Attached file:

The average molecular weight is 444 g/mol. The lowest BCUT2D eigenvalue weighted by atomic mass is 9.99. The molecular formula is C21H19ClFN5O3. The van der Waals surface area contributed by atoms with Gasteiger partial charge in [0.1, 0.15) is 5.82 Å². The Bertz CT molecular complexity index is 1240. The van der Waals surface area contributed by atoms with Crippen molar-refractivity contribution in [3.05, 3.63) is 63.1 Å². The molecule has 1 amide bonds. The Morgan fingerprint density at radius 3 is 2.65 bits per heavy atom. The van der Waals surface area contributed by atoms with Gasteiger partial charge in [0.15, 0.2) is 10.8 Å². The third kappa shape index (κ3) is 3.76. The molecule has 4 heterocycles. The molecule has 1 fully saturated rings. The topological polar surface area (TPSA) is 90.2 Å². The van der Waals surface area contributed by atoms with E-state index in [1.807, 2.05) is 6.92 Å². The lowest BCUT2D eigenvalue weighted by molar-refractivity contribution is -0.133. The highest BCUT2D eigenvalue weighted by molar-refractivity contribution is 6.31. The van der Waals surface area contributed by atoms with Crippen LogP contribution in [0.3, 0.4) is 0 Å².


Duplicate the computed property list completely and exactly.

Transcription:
The average molecular weight is 444 g/mol. The lowest BCUT2D eigenvalue weighted by atomic mass is 9.99. The molecular formula is C21H19ClFN5O3. The van der Waals surface area contributed by atoms with Gasteiger partial charge in [0.1, 0.15) is 5.82 Å². The Bertz CT molecular complexity index is 1240. The van der Waals surface area contributed by atoms with Crippen molar-refractivity contribution in [3.05, 3.63) is 63.1 Å². The molecule has 1 amide bonds. The Morgan fingerprint density at radius 3 is 2.65 bits per heavy atom. The van der Waals surface area contributed by atoms with Gasteiger partial charge in [0.15, 0.2) is 10.8 Å². The third kappa shape index (κ3) is 3.76. The molecule has 4 heterocycles. The molecule has 1 fully saturated rings. The topological polar surface area (TPSA) is 90.2 Å². The van der Waals surface area contributed by atoms with E-state index in [1.807, 2.05) is 6.92 Å². The lowest BCUT2D eigenvalue weighted by molar-refractivity contribution is -0.133. The highest BCUT2D eigenvalue weighted by molar-refractivity contribution is 6.31. The van der Waals surface area contributed by atoms with Crippen LogP contribution in [0.3, 0.4) is 0 Å².